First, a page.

A post-Brexit trade deal can be struck within days, Ireland’s foreign minister Simon Coveney said as he urged European Union members to “hold our nerve”.
UK and EU negotiators, led by Lord Frost and Michel Barnier, talked late into the night on Wednesday, fortified by a delivery of pizzas, as efforts continued to thrash out a deal which needs to be in place by the end of the month.
Mr Coveney said there is still a “good chance” a deal can be done.
“It’s the time to hold our nerve, to trust Michel Barnier, who has done a phenomenal job to date,” he said.
“I believe, if we do that, there’s a good chance that we can get a deal across the line in the next few days.”
Downing Street sources played down the prospect of an imminent breakthrough.
“I haven’t seen any white smoke,” one insider told the PA news agency.
Businesses are frustrated with the uncertainty around trading arrangements once the UK leaves the single market and customs union at the end of the year.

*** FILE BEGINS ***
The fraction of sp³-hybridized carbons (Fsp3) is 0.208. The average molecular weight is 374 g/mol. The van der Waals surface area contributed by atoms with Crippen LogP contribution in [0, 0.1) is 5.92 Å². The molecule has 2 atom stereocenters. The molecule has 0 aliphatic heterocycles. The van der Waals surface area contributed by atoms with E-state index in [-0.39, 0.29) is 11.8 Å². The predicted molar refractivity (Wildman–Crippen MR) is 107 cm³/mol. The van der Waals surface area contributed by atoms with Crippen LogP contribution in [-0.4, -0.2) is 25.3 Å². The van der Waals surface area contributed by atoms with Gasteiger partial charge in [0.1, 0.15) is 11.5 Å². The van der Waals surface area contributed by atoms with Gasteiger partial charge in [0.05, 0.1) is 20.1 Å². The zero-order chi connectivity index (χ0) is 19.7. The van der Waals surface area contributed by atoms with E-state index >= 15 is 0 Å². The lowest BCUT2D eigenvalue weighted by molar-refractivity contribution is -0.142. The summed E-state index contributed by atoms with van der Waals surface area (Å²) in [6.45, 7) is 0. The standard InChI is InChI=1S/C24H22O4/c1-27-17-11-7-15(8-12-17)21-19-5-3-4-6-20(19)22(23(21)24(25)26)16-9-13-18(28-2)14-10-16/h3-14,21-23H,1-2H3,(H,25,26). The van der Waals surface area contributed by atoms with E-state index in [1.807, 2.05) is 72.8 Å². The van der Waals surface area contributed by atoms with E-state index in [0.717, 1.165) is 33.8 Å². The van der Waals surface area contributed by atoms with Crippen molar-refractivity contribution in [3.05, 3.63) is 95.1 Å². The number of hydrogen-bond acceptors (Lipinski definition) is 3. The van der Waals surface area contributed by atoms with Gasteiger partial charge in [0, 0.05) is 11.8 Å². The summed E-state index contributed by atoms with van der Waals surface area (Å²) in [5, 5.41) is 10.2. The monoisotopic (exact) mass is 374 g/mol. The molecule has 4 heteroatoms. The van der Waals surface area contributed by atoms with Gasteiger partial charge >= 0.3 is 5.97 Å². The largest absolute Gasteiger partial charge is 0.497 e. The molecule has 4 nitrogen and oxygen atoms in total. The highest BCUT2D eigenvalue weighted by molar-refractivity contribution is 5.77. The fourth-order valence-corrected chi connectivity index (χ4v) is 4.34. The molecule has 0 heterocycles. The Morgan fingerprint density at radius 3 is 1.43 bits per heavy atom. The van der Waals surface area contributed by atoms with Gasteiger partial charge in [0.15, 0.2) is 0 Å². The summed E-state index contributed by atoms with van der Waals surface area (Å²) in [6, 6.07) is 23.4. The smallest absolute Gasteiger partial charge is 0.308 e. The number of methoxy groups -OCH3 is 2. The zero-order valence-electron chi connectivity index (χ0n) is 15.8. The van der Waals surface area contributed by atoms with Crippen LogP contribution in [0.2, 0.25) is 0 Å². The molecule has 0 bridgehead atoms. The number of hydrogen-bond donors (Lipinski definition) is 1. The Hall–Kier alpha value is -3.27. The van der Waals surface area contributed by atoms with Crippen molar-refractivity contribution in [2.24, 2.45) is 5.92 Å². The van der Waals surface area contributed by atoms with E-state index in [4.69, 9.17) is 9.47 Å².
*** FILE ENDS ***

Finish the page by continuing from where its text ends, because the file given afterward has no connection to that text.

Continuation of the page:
Tesco chief executive Ken Murphy told Sky the supermarket giant is preparing for a no-deal scenario.
“We have been doing everything in our power to make sure that we are well placed to continue trading, to continue to supply our customers regardless of whether there is or isn’t a no-deal Brexit,” he said.
“The biggest challenge we face really is the movement of product between borders, the movement of product between Great Britain and Northern Ireland and, of course, between mainland Europe and the UK.
“That’s the one area where we really would urge the Government to give us some clarity and to allow us to prepare event better for the end of December.”
On Wednesday, Boris Johnson used the language of the referendum campaign to spell out to Brussels that the UK’s “bottom line” on a post-Brexit trade deal is to “take back control”.
The Prime Minister said he is “absolutely committed” to trying to secure a deal “if we can” amid warnings that talks with the EU have reached a “make or break” point.
Reports have suggested that the UK has watered down its demands for control of fishing rights, by asking EU fishing fleets to hand over up to 60% of the value of stocks currently caught rather than the 80% previously sought.
But this falls short of EU demands in one of the most symbolically important aspects of the negotiations.